COVID-19 has and will continue to have a massive impact on commerce. For many, the effects have been devastating. Retail sales are down close to 20 percent in the United States, with many categories suffering even more precipitous drops.
The retail environment is likely changed forever, meaning more online shopping, further declines in mall and department store traffic, and a greater reliance on gig workers to shop and deliver. But these changes didn’t just start with COVID-19. Many of the trends we’re seeing today are an acceleration of those that were gaining steam prior to the pandemic.
Now more than ever, retailers must invest in customer-focused strategies and digital-centric technical capabilities. Here are a few strategies worth exploring:
- Channel Blurring. Go beyond dual-channel capabilities to eliminate the idea of rigid channels altogether. The purchase process from awareness to selection to completion to service is best delivered across platforms and touchpoints so customers no longer see distinct channels—instead the focus is on engaging and buying.
- Predictive Engagement. Predictive engagement provides relevant and personalized interactions between a business and its current and prospective customer. Combine full contextual awareness of location, real-time behavior, inventory, and competitive pricing with past purchases and demonstrated preferences to generate a highly appropriate “next action.”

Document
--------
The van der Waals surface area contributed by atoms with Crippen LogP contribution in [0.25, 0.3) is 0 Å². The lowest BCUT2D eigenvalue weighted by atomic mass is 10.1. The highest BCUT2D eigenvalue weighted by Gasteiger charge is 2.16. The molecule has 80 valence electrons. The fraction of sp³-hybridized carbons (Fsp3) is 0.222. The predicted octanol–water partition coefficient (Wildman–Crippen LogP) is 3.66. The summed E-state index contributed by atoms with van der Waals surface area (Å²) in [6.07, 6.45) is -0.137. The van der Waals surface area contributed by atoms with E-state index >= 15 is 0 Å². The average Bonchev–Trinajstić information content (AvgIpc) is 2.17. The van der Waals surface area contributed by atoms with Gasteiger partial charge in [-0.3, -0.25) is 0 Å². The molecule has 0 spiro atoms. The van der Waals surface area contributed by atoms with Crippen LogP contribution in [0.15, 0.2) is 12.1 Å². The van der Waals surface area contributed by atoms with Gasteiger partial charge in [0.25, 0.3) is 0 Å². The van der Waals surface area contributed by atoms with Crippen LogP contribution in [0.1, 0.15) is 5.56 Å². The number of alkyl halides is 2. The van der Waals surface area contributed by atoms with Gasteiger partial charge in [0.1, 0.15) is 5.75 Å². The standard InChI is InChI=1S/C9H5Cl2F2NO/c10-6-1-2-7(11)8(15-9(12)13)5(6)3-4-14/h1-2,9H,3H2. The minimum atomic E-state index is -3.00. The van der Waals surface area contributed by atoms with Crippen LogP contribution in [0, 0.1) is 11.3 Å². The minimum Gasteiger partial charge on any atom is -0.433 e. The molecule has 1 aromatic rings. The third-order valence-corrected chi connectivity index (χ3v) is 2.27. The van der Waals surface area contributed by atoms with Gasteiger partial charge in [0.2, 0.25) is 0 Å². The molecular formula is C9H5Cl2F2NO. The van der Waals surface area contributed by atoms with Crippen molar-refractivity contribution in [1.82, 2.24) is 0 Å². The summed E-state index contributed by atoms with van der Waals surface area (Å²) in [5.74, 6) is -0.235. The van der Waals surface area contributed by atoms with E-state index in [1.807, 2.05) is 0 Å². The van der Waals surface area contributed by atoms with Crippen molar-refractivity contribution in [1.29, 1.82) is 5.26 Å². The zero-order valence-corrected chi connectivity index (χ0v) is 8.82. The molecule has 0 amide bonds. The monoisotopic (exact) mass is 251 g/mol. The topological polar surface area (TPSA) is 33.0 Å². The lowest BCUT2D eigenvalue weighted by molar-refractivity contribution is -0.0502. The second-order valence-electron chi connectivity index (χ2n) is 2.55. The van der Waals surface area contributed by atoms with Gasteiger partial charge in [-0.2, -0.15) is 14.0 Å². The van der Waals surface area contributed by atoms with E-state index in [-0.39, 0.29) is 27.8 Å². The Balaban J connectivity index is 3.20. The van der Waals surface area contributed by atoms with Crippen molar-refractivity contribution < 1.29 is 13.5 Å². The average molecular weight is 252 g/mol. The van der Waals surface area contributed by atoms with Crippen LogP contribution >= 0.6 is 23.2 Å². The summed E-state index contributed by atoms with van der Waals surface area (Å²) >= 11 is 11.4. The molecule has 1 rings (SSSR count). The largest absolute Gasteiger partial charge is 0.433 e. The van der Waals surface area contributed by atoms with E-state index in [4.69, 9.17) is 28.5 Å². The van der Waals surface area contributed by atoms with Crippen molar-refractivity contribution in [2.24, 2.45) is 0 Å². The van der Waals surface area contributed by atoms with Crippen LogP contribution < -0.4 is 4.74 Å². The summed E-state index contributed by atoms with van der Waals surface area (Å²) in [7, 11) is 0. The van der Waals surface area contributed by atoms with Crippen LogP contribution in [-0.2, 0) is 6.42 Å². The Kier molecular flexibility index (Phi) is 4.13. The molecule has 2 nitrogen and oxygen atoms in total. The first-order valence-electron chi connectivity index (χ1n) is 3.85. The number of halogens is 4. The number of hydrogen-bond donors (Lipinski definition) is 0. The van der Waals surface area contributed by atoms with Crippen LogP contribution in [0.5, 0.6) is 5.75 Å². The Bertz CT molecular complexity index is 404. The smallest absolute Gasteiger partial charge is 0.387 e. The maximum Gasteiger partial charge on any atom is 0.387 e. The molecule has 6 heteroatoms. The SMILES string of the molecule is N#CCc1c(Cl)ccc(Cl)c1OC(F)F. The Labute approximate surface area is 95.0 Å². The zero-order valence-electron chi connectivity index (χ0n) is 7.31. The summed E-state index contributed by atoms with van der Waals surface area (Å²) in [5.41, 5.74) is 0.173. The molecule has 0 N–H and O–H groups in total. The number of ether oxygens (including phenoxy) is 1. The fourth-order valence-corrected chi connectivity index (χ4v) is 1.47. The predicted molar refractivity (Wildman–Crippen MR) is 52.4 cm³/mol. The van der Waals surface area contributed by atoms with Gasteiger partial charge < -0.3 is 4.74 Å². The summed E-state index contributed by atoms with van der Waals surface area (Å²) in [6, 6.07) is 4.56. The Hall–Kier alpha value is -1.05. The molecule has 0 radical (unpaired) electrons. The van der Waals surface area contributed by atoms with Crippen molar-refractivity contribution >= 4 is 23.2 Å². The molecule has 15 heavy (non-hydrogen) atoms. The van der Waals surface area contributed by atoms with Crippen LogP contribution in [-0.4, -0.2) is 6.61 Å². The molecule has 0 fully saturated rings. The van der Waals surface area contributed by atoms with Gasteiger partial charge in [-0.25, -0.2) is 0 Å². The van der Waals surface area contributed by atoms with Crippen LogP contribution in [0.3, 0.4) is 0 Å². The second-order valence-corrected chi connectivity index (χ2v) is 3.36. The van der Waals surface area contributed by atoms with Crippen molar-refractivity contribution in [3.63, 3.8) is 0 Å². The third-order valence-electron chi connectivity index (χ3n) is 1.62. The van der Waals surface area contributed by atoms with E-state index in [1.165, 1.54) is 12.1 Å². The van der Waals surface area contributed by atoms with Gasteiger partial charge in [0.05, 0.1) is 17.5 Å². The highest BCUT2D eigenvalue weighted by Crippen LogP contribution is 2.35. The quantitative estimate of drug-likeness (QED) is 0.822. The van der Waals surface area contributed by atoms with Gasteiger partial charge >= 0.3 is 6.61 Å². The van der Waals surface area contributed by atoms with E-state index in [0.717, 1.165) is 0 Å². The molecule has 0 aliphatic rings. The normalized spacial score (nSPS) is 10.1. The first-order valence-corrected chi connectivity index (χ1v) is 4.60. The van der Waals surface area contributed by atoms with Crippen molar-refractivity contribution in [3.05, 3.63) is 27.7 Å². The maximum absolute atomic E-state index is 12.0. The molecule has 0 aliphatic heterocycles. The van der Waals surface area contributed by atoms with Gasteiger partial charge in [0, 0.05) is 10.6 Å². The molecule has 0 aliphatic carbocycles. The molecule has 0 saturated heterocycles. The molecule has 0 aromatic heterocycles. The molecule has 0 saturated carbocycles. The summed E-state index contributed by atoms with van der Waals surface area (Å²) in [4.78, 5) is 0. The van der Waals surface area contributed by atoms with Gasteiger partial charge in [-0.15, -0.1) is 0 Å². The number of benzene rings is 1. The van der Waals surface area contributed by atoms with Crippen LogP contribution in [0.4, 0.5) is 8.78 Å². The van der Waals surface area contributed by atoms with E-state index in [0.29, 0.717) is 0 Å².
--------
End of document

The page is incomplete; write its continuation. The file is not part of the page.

- Experienced-based Commerce. Ironically, while we’re experiencing an almost unimaginable change in how we’re engaging with stores and restaurants, the ongoing importance of curation of digital and hybrid experiences will likely emerge as one of the most dominant characteristics of post-pandemic commerce.
- Seamless Ecosystems. Even when commerce returns to somewhat normal, consumer demand for on-demand goods and services will continue. Therefore, a combination of new insight into the availability and location of inventory and the ability to seamlessly connect to the means of delivery will be a dominant aspect of a longer-term digital commerce ecosystem.
- Demand-driven Supply. A final aspect of the shift that we’re experiencing reflects the need to more closely match the investment in supply with the realities of customer demand. Digital commerce requires a higher level of availability for more items combined with a more sophisticated ability to personalize merchandise.
Required Capabilities for a Next Generation of Digital Commerce
Each of the strategies described above relies on a common data journey:
- Accessing the sources of data that define the digital landscape and interconnecting each device, system, and application that plays a part in that ecosystem
- Managing and refining data into an intelligent data layer that provides governed access to the right information in a form that is more easily understood and used
- Applying the power of data insight and discovery to understand the past, predict the future, and closely monitor and adapt to what is happening in real time
To ensure a successful shift to digital, retail organizations must support capabilities across this entire data journey.
To learn more about how TIBCO can help your organization shift to a digital-first business design, read this whitepaper on the future of retail and how to emerge from the COVID-19 pandemic more relevant and powerful than before.